Both Nissan and Chevrolet have a lot riding on delivering their first electric cars before the end of December, meaning during calendar 2011.
Now it looks like Nissan may squeak by with just a few early production cars delivered to a handful of dealerships, because the company has significantly delayed the dates for deliveries of 2011 Leaf electric cars to both dealers and buyers.
As reported on Nissan-Leaf.net, dealers have been informed by Nissan that Leaf deliveries previously scheduled for December are now slated for January.
Nissan North America's director for product planning and advanced technology, Mark Perry, told us last month that the first shipment of production Leafs was now "on the boat" from the Oppama, Japan, factory to the United States.
Those cars may end up being spread very thin indeed. Dealer demonstrator vehicles, in fact, have been pushed back as far as April, which Nissan says is to let the company prioritize its paying customers.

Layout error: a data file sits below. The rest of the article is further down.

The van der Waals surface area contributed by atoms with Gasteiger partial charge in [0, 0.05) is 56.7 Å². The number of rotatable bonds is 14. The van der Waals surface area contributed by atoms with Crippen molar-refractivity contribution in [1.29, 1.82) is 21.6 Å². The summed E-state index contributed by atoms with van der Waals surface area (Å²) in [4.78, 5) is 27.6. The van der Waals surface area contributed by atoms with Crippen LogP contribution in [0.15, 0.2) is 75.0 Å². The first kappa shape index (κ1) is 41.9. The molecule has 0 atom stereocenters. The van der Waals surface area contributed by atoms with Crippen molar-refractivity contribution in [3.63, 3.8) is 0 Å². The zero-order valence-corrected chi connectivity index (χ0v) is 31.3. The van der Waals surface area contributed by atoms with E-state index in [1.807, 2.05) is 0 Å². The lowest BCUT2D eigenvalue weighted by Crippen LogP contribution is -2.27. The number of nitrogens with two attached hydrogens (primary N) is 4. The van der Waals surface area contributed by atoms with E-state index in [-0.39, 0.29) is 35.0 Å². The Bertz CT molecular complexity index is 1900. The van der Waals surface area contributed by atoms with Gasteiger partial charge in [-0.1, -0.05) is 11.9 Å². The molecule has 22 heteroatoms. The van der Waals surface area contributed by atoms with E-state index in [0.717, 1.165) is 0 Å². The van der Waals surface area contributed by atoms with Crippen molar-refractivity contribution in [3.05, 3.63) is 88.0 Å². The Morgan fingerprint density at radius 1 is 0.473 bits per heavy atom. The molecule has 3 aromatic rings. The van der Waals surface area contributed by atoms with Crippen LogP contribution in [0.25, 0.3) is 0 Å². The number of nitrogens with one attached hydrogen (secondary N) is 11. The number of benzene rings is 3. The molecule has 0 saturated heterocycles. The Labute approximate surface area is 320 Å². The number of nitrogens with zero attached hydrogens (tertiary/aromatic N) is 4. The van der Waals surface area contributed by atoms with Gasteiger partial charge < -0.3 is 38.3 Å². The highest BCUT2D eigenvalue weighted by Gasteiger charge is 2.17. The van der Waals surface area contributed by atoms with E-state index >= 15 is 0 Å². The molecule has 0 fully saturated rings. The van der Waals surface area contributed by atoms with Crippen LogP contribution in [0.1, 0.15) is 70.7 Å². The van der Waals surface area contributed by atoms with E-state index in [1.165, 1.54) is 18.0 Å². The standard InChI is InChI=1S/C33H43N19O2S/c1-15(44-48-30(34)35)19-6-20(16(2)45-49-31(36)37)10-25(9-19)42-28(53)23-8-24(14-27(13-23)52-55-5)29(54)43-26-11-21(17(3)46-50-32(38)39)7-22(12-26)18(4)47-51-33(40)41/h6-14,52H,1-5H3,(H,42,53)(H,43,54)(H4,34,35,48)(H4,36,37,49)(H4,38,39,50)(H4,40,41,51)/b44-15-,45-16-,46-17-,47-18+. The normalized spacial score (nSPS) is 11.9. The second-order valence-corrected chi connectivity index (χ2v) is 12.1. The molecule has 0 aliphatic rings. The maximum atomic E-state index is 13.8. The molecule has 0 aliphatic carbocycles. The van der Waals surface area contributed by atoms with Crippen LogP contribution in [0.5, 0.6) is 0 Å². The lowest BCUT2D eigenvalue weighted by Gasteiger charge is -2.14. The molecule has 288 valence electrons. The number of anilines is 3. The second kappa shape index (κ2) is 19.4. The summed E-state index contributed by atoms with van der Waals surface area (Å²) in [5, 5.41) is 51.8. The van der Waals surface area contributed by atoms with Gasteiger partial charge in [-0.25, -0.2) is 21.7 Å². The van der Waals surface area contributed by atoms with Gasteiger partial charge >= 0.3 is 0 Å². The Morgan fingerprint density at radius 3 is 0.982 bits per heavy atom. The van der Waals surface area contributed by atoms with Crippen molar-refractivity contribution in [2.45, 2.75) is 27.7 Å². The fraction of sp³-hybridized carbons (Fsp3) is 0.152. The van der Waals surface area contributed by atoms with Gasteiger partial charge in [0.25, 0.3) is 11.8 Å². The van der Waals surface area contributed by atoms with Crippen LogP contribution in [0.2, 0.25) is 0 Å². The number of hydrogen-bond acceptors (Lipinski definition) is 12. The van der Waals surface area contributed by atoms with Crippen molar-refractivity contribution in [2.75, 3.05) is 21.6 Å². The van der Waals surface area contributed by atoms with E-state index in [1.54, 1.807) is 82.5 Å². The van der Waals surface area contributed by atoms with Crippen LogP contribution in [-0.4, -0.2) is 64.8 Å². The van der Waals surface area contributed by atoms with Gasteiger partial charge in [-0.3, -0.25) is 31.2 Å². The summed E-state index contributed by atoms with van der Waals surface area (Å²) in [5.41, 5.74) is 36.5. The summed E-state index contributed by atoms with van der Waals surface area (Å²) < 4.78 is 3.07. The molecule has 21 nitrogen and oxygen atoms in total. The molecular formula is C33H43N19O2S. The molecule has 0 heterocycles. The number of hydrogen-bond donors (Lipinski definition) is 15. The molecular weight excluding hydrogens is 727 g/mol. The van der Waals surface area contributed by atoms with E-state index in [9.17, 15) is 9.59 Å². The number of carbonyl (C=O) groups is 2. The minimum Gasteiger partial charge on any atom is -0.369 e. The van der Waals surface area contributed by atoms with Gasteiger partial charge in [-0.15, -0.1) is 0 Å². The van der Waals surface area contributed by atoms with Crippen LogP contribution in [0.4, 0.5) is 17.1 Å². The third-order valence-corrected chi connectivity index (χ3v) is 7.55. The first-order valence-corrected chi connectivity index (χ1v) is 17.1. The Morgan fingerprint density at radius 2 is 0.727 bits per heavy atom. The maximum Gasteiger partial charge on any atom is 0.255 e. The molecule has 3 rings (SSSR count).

Nissan-Leaf.net speculates that the paying customers who are being prioritized are those in Japan, who pay more than $45,000 for a Leaf, against a U.S. list price of just $32,780 before Federal and local incentives.
For the next two years, Nissan has a firm production cap of 50,000 Leafs a year, which it must allocate among markets in Asia, Europe, and North America.
Not until early in 2013, when new factories in Smyrna, Tennessee, and Sunderland, England, have come online will the company's production capacity jump to as many as 250,000 Leafs per year.
Meanwhile, the Leaf electric car is still coming to the States. It's just coming more slowly than dealers had been led to believe as late as a few weeks ago.